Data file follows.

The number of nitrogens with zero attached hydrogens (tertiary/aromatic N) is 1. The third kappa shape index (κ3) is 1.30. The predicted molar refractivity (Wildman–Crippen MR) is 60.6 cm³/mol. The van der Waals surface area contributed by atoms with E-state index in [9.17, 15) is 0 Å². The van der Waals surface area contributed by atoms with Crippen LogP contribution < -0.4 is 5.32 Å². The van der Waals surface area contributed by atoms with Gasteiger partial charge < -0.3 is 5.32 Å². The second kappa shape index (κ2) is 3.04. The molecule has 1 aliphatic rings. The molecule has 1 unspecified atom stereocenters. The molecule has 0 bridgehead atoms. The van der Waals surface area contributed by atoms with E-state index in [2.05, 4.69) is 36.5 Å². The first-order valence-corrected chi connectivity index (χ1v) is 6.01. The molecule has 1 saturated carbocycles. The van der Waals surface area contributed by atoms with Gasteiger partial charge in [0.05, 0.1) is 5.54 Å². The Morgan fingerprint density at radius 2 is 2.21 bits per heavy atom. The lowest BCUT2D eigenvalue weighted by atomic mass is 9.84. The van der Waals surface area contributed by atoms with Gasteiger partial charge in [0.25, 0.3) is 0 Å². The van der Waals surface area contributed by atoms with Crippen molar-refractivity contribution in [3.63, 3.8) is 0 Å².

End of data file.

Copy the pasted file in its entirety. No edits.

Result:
The number of nitrogens with zero attached hydrogens (tertiary/aromatic N) is 1. The third kappa shape index (κ3) is 1.30. The predicted molar refractivity (Wildman–Crippen MR) is 60.6 cm³/mol. The van der Waals surface area contributed by atoms with E-state index in [9.17, 15) is 0 Å². The van der Waals surface area contributed by atoms with Crippen LogP contribution < -0.4 is 5.32 Å². The van der Waals surface area contributed by atoms with Gasteiger partial charge < -0.3 is 5.32 Å². The second kappa shape index (κ2) is 3.04. The molecule has 1 aliphatic rings. The molecule has 1 unspecified atom stereocenters. The molecule has 0 bridgehead atoms. The van der Waals surface area contributed by atoms with E-state index in [2.05, 4.69) is 36.5 Å². The first-order valence-corrected chi connectivity index (χ1v) is 6.01. The molecule has 1 saturated carbocycles. The van der Waals surface area contributed by atoms with Gasteiger partial charge in [0.05, 0.1) is 5.54 Å². The Morgan fingerprint density at radius 2 is 2.21 bits per heavy atom. The lowest BCUT2D eigenvalue weighted by atomic mass is 9.84. The van der Waals surface area contributed by atoms with Gasteiger partial charge in [0.25, 0.3) is 0 Å². The van der Waals surface area contributed by atoms with Crippen molar-refractivity contribution in [3.63, 3.8) is 0 Å².